January 5: Policy-Making in the European Union, edited by Alasdair Young (Nunn School), Mark Pollack (Temple University) and Helen Wallace (British Academy) has just been published by Oxford University Press in the UK.
The 7th edition of Policy-Making in the European Union, edited by Alasdair Young (Nunn School), Mark Pollack (Temple University) and Helen Wallace (British Academy) has just been published by Oxford University Press in the UK (February in the U.S.). This definitive guide to policy-making in the EU provides unmatched analysis of major policy challenges, including the implications for European policy-making of the global financial crisis, the ensuing Great Recession, and sovereign debt crises. It also evaluates the differential impact of the Lisbon Treaty across EU policies and analyzes, one decade after the “big bang” enlargement in 2004, how expanded membership has affected policy-making. In advance praise for the volume, Finnish Prime Minister Alexander Stubb wrote, “From theory to practice to politics, Policy-Making in the European Union has it all.” Alasdair contributed chapters on the EU’s policy process in comparative perspective and on the single European market, and co-authored the introduction and conclusion. Please visit the publisher's website for more information.
October 22: "Philippe Hazane, Space Attaché and Centre National d'Etudes Spatiales Representative in the French Embassy in the United States Guest Lecutre"
Philippe Hazane, Space Attaché and Centre National d'Etudes Spatiales (CNES) Representative in the French Embassy in the United States spoke on French space activities and the European Space Agency(ESA). He provided insight into important issues that will be discussed in the upcoming ESA Ministerial Conference in December.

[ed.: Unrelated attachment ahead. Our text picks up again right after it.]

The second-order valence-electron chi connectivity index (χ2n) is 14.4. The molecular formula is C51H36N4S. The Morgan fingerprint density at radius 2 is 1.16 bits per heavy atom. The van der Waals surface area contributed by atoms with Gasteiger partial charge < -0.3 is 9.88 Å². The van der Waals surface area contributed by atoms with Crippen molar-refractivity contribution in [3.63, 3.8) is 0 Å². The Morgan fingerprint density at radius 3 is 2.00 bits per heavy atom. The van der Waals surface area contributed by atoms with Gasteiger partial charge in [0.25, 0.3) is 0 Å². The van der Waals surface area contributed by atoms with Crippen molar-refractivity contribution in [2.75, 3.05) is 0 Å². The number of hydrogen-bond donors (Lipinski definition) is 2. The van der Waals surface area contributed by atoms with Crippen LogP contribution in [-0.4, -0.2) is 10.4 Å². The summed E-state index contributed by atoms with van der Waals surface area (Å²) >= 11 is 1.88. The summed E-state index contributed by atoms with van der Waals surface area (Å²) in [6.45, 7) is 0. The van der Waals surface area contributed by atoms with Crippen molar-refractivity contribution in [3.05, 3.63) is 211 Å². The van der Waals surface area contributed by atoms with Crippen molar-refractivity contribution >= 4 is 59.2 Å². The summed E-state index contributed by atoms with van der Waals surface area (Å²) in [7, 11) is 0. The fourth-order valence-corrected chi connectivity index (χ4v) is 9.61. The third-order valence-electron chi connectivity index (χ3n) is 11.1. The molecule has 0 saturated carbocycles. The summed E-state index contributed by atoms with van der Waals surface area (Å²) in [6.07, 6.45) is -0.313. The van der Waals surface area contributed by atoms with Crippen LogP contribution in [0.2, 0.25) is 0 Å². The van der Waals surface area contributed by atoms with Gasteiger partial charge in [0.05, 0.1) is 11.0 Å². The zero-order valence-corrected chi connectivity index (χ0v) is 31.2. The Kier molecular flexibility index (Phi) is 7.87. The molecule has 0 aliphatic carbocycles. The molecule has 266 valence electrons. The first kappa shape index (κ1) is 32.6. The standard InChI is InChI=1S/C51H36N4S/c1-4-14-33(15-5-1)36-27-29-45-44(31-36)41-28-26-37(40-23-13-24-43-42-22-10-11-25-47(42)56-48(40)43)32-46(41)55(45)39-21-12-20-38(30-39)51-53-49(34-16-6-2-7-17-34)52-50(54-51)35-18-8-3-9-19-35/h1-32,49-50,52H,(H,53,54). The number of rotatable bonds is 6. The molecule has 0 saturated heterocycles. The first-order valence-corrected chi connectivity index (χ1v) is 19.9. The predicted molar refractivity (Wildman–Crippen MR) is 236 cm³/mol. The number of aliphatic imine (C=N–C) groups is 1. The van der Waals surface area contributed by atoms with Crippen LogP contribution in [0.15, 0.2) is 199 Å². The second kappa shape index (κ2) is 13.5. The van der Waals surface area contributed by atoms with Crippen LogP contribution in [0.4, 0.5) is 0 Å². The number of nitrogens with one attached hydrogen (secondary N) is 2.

This event was sponsored by the Center for European and Transatlantic Studies and The Center for International Strategy, Technology, and Policy.
October 9: "FAA International Affairs Director Speaks on International Aviation Safety"
The Nunn School’s Center for European and Transatlantic Studies and the Daniel Guggenheim School of Aerospace Engineering hosted a public talk by Carey Fagan, the Executive Director of International Affairs at the Federal Aviation Administration. In a wide ranging talk, Ms Fagan discussed why international cooperation is particularly important in aviation. The talk was attended by faculty and students from the Nunn School and Aerospace Engineering and by members of the business community, including the Air France KLM Group Representative at Delta Airlines. The talk was associated with Alasdair Young’s Jean Monnet Chair.
June 5: "Challenges in U.S. Trade Policy"
Dr. Alasdair Young gave a talk on the "Challenges in US Trade Policy" at the North Atlanta Rotary Club
June 4: "21st Century U.S. Trade Policy"
Dr. Alasdair Young gave a talk on "21st Century US Trade Policy" at the Foreign Policy Association, Great Decisions Discussion Program, Village At Deaton Creek discussion group (Hoschton, GA)
June 1: Global Parochial Europe: 21st Century Trade Politics published by Oxford University Press
Alasdair Young's book with John Peterson, Global Parochial Europe: 21st Century Trade Politics published by Oxford University Press in the UK in April, online in May, and in the U.S. in June.
The following is a brief description of the book: